Rune: Viking Warlord proves that a solid concept is nothing without strong execution and that exorbitant amounts of carnage will never mask a game's faults.
History books and legends paint the Vikings as a marauding, nomadic group of pillagers who would stop at nothing to burn villages and steal anything in sight. With this sort of heritage, the thought of playing a video game starring berserkers like the Vikings is an inviting one. But Rune: Viking Warlord proves that a solid concept is nothing without strong execution and that exorbitant amounts of carnage will never mask a game's faults.
In Rune: Viking Warlord, you play as Ragnar, a newly christened warrior who must defend his kingdom against several of his clan's defectors. It's the typical "you against the world" theme that surfaces often in video games, but the fantasy settings in which the game takes place undermine the legitimacy of the research that Human Head claims to have done for the game. The plot moves slowly, with few twists or unexpected developments to keep you on your toes. Because most of Ragnar's associates are killed in the game's opening cinema, interaction with other characters is kept to a minimum, and it's easy to wonder why Ragnar is risking life and limb to save a kingdom that he will ultimately inhabit bereft of his closest friends. While Rune's story is both hackneyed and forgettable, the lack of an engaging plot is only the beginning of its problems.
Solid gameplay can often carry a game with a limp plot, but Rune's droning hack-and-slash mechanics place it on ice. Ragnar has just three classes of weapons at his disposal: swords, maces, and axes. Each weapon class has five upgrades available and special attacks that may be used once enough runes are collected. Projectile attacks are both limited and risky. You can pick up the lopped-off head of an enemy and either throw it or use it as a melee weapon. Throwing your weapons is also possible, but it can put you in a bind because they will often fall in places where they are not retrievable. Enemy placement is moot due to the inept AI, which causes foes to instantly charge Ragnar once he's in sight. If you've grown tired of jumping through hoops to find a switch to flip, Rune certainly won't invigorate your interest in the adventure genre. Some rooms will have up to five switches, and the game's puzzles revolve around finding which doors were unlocked by each switch. The combat in Viking Warlord is 100 percent melee. Ragnar can swing his weapons at will, but he is unable to perform any sort of timing-based combinations. Enemies run up to Ragnar, a few buttons are mashed, and they're dead. This gratingly dull process is repeated throughout the game's entirety and grows old well before its completion. You may lock on to enemies, but they're so ridiculously stupid that it's never a necessity. As if the repetitive nature of the gameplay weren't enough to liken playing Viking Warlord to a trip to the dentist, it takes the PlayStation 2 a couple of infuriating minutes to load each small section of the levels. A distinct lack of boss fights doesn't really help the game get past its vapid gameplay, either.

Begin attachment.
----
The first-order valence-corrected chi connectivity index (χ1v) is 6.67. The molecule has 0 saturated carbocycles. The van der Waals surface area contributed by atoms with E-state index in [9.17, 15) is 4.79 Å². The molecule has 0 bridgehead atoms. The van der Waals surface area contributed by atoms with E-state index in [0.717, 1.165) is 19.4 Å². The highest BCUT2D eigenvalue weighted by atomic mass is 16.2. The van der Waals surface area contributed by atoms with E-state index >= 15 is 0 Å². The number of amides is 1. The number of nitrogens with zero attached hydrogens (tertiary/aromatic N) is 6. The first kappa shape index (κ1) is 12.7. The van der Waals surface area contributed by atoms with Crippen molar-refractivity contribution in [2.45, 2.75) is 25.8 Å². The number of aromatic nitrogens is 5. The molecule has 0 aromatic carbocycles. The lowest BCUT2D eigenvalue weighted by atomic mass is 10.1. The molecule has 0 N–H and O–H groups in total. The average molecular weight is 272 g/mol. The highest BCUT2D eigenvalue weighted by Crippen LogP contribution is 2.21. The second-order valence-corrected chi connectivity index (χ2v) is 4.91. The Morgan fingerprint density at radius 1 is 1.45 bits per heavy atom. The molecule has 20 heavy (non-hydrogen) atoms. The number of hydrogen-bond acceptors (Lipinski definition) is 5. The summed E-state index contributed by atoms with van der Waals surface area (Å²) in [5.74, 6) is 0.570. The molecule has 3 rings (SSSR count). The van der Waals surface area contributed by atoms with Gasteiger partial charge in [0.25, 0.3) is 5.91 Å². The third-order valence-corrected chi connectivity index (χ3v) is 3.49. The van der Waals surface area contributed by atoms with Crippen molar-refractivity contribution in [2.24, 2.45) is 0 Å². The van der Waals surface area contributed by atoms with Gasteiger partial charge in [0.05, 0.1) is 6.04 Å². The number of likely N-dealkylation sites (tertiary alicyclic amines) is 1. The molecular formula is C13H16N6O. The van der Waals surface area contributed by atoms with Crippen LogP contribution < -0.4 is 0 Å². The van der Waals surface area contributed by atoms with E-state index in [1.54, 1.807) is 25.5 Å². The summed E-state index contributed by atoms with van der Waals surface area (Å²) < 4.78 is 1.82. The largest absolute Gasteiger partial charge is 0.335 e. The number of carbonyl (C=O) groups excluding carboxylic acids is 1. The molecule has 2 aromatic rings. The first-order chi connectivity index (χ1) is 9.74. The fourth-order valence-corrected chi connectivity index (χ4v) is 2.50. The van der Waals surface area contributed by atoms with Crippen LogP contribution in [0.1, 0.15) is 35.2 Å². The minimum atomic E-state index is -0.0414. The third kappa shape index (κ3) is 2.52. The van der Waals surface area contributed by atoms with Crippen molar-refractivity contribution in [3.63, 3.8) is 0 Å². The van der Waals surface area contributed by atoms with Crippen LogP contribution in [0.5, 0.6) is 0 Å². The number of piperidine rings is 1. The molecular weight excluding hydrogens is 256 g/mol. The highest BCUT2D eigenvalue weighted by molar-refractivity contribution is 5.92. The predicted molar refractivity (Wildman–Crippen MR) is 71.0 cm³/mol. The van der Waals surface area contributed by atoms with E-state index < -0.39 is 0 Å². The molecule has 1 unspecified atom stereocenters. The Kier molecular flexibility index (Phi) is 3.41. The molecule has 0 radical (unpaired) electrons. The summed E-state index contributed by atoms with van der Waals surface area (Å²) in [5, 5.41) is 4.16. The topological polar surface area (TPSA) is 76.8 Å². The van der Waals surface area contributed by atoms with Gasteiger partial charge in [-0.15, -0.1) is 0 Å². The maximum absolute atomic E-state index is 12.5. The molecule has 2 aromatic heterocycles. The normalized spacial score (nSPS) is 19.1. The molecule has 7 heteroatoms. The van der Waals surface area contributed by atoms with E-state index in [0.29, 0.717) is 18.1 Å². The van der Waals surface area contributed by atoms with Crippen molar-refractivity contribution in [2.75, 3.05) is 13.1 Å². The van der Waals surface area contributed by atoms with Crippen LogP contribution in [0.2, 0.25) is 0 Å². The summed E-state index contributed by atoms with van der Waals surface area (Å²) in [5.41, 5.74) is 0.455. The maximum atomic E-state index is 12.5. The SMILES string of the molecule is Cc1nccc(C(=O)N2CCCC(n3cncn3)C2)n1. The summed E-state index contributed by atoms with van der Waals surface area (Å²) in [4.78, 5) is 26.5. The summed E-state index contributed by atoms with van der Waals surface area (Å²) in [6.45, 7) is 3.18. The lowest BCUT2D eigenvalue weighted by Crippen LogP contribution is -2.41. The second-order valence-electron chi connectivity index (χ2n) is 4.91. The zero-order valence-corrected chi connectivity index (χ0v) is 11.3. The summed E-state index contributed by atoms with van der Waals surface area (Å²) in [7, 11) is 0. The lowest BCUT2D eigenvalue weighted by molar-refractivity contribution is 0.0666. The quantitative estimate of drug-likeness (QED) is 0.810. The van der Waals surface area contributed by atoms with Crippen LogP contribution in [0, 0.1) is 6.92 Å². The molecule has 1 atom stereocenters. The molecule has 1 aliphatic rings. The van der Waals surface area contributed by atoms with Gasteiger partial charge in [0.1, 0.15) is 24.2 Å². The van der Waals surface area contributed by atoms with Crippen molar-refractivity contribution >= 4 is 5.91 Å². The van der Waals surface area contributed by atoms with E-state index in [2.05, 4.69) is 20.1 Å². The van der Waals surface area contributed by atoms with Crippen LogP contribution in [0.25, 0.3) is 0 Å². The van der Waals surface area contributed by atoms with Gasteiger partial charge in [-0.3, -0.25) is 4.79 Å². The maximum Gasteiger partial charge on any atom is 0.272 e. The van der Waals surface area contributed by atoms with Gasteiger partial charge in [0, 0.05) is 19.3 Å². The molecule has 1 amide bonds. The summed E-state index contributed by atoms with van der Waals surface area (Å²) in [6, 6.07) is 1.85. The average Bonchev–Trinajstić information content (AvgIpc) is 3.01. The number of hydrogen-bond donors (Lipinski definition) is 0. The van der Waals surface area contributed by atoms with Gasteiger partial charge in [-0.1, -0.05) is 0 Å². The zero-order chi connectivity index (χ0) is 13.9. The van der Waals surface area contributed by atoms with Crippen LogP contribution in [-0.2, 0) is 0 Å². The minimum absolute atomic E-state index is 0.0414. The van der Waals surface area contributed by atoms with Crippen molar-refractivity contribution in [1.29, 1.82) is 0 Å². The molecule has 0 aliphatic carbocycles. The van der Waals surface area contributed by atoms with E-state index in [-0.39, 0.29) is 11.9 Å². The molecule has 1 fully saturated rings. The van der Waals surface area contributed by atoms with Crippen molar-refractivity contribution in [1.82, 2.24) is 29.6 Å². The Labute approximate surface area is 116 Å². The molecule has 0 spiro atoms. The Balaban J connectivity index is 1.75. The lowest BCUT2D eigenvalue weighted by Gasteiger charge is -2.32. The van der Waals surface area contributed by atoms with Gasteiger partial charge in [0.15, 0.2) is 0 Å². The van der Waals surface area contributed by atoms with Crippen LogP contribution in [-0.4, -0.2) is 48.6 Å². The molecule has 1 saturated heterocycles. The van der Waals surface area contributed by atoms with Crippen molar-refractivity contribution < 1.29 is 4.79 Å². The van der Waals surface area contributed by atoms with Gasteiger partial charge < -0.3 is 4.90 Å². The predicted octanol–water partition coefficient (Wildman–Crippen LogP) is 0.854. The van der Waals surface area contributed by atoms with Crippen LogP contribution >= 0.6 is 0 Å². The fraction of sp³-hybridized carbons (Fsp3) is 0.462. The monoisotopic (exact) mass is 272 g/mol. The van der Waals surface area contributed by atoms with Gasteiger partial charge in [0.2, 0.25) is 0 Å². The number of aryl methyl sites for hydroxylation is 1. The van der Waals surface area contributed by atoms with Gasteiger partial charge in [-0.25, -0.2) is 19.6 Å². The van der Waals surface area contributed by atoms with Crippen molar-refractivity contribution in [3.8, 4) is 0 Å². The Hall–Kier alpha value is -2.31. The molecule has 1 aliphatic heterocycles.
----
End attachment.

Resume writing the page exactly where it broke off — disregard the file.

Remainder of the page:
Normally, the multiplayer mode in any beat-'em-up or hack-and-slash game is relegated to a cooperative version of the single-player quest. But this is not the case with Rune: Viking Warlord. Instead, there's a pointless deathmatch mode for up to four players with the use of a Multitap. There are seven maps that closely resemble the locales seen in the single-player quest, as well as a gladiator arena, for a total of eight choices. Playing the multiplayer mode before finishing the game can ruin a bit of the single-player experience. There are 21 different characters unlocked from the beginning, so it leaves little mystery as to the foes you'll face later on in the story mode. You may adjust the time and kill limit, but the weapons available in each deathmatch are the same every time. You can also eliminate power-ups if you prefer a more balanced battle. The same problems that plague the single-player mode of Rune bog down the multiplayer mode as well. The combat just isn't deep enough to warrant repeated play. Unless you and your friends enjoy taking turns slashing one another, the multiplayer aspect of Rune improves its replay value only marginally.